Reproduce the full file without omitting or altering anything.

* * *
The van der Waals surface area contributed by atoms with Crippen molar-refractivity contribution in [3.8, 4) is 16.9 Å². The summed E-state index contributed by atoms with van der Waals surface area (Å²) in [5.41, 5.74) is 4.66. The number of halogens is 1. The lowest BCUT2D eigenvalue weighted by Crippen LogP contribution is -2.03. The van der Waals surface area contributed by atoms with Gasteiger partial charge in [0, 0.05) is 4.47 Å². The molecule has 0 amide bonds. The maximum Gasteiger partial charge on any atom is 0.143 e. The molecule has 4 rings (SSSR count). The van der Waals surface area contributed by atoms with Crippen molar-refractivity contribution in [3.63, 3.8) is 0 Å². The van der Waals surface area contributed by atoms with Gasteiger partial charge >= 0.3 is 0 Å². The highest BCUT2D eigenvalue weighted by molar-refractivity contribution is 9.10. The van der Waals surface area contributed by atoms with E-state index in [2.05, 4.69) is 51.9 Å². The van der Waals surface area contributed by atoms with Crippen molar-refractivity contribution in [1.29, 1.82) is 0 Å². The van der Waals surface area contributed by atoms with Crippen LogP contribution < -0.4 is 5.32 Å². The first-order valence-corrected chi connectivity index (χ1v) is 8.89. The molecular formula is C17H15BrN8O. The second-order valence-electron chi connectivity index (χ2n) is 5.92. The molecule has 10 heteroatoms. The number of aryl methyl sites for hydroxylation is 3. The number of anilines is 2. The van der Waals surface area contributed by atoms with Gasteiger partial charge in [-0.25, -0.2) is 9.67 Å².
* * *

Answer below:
The van der Waals surface area contributed by atoms with Crippen molar-refractivity contribution in [3.8, 4) is 16.9 Å². The summed E-state index contributed by atoms with van der Waals surface area (Å²) in [5.41, 5.74) is 4.66. The number of halogens is 1. The lowest BCUT2D eigenvalue weighted by Crippen LogP contribution is -2.03. The van der Waals surface area contributed by atoms with Gasteiger partial charge in [0, 0.05) is 4.47 Å². The molecule has 0 amide bonds. The maximum Gasteiger partial charge on any atom is 0.143 e. The molecule has 4 rings (SSSR count). The van der Waals surface area contributed by atoms with Crippen molar-refractivity contribution in [3.63, 3.8) is 0 Å². The van der Waals surface area contributed by atoms with Gasteiger partial charge >= 0.3 is 0 Å². The highest BCUT2D eigenvalue weighted by molar-refractivity contribution is 9.10. The van der Waals surface area contributed by atoms with E-state index in [2.05, 4.69) is 51.9 Å². The van der Waals surface area contributed by atoms with Crippen molar-refractivity contribution in [1.29, 1.82) is 0 Å². The van der Waals surface area contributed by atoms with Crippen LogP contribution < -0.4 is 5.32 Å². The first-order valence-corrected chi connectivity index (χ1v) is 8.89. The molecular formula is C17H15BrN8O. The second-order valence-electron chi connectivity index (χ2n) is 5.92. The molecule has 10 heteroatoms. The number of aryl methyl sites for hydroxylation is 3. The number of anilines is 2. The van der Waals surface area contributed by atoms with Gasteiger partial charge in [-0.25, -0.2) is 9.67 Å².